There is a sense of motion bound up in the unique indie-rock-jazz blend of Rostam’s sophomore album, Changephobia – and yet there is also a curious placidity. Frenetic drums and rousing guitar melodies provide a near-constant stream of energy, but any sharp edges are softened by silky saxophone arrangements and honeyed vocals. The project unravels like a kind of gentle blooming, a summery soundscape that carries itself pleasantly along.
Best known as a founding member of Vampire Weekend, Rostam Batmanglij has certainly embraced change: he took the leap into a solo career in 2017 and burst onto the scene with Half-Light, a debut project drenched in electronics and fizzing synth. Between this new venture and his work writing and producing for an impressive list of artists – including HAIM, Clairo, and Frank Ocean – there is much to keep Rostam occupied. Perhaps this is why his newest release feels so much like a space for a reflection, a commitment to quiet introspection while everything around him continues to shift.
Changephobia begins with a feeling of urgency: “Ain’t proud of where we’re going/ You say we can’t afford to slow down,” Rostam sings, hinting at the misery of the younger generation amid political struggles and climate change. Yet he unearths an optimism that weaves its way through the rest of the album as he decides, “We’re gonna slowly pull the earth back together.” His drawled consonants make weighty pronouncements land more like soft contemplations, though glittering keys and playful drums – performed here by Danielle Haim – generate a welcome sense of vibrancy. ‘From the Back of A Cab’ epitomizes this balance between slowness and animation using warm piano riffs that dance among a choppy electronic drum beat. “I’ve been here before/ And I dread the daylight,” Rostam confesses, suspending sonically a transitory instant of bliss preceding a lover’s departure. “I am happy you and I got this hour,” he affirms, and here, at least, he seems to succeed in facing change.
Even when he is not telling stories from inside moving vehicles, Rostam finds a similar sense of contentment. In lead single ‘Unfold You’ – adapted from a sample of a Nick Hakim instrumental – he juxtaposes slow mornings with the emotional rush of a new relationship. Baritone sax solos provided by Henry Solomon swell into quick, pirouetting melodies that topple and melt into lulling falsetto vocals like waves breaking. Though Rostam is back on the road as the next track begins, singing of aimless journeys and sleeping in cars, a sense of intimacy is skillfully maintained. This song, ‘4Runner’, plays out like the end credits to a film, with a single tranquil moment unfurling itself from the passenger seat while the sun sets and the rest of the world is reduced to smudges of colour pasted onto car windows.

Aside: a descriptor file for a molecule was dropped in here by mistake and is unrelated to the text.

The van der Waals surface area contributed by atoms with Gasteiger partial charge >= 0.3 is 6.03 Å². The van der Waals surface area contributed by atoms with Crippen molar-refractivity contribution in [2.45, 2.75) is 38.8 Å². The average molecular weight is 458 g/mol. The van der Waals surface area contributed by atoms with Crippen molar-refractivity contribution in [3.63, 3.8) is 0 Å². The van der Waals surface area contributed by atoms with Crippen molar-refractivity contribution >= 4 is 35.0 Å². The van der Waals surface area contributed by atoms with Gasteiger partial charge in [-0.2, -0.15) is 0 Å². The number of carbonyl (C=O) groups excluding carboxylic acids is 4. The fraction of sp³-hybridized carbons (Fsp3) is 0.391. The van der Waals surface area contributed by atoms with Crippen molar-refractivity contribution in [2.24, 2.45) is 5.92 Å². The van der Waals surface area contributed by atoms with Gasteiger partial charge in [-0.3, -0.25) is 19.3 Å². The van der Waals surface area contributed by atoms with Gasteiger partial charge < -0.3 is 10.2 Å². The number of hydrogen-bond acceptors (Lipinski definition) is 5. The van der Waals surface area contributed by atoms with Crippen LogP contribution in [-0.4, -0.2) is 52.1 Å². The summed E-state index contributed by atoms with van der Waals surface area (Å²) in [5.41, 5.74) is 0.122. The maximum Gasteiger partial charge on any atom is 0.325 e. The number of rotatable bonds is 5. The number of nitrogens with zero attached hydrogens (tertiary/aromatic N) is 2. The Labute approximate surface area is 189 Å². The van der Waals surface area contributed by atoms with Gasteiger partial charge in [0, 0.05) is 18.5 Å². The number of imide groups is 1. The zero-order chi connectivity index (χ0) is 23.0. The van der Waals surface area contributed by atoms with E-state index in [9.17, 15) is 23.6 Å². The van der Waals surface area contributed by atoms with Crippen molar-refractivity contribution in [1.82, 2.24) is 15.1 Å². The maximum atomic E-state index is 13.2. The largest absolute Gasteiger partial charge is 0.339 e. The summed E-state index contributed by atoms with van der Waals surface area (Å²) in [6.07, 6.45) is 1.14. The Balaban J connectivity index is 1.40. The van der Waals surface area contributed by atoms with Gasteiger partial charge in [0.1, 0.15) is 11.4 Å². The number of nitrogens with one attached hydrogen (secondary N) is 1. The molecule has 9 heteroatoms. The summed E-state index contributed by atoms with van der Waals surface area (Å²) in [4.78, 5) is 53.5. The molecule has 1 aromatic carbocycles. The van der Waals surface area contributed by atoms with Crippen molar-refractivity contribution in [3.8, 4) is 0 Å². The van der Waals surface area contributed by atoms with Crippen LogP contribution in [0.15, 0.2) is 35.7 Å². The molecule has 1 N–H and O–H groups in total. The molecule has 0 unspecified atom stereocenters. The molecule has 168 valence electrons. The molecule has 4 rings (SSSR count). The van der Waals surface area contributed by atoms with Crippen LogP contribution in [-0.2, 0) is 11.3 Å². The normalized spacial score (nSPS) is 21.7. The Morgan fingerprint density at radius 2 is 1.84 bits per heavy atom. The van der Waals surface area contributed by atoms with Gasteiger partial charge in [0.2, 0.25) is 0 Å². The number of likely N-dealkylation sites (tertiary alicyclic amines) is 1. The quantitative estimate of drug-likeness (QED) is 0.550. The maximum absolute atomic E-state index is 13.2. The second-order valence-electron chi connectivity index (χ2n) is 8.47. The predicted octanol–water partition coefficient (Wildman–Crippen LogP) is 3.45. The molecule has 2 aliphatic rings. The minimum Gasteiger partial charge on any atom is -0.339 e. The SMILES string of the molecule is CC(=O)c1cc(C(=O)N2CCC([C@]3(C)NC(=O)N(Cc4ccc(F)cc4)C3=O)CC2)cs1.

But the journey doesn’t end there. In the title track, Rostam’s musings are mellow but profound: “I didn’t want to stumble on a question/ That might upset the structure of the world in which we lived,” he admits, though he seems to have discovered a new kind of openness, explaining, “Talking to myself, I feel much better/ Than I ever used to before.” Synth and swirling electronic production lend the track an almost transcendental quality, and a feeling of fulfilment is still tangible even when transplanted into the frenzied movement of ‘Kinney’. “Pass out in the front seat/ On the pavement I was half-awake,” Rostam murmurs, “Half-ocean, half-sky/ Half-shore, half-tide.” Drums frantically welcome this celebration of incompletion, though the track itself becomes considerably fragmented as individual elements disappear behind the beat. The album’s interlude is similarly chaotic but pleasingly immersive, gathering snatches of synth and distorted saxophone that billow and drop. “The postcard edges start to smudge,” Rostam notes amid meandering piano in ‘Bio18’, as if to acknowledge such disarray. Yet a sense of gratification pervades, often blossoming from the brass instrumentals that run like glinting ribbons through the entire project.
The album, then, captures both endings and dawns. Where sounds are previously submerged, in closing track ‘Starlight’ Rostam sees himself quite literally rise up from the deep: “When you’re near Earth slows/ And I get a feeling like I’m coming up from underwater,” he croons. It is fitting that the project ends with an upward movement rather than a lateral one; no longer carried along in the backseat or even treading water, Rostam embraces a new stability. For all the sonic layers with which he composes his stories, that the strands often blur together is his only downfall – but the portrait he paints is still pleasant, even if the colours run.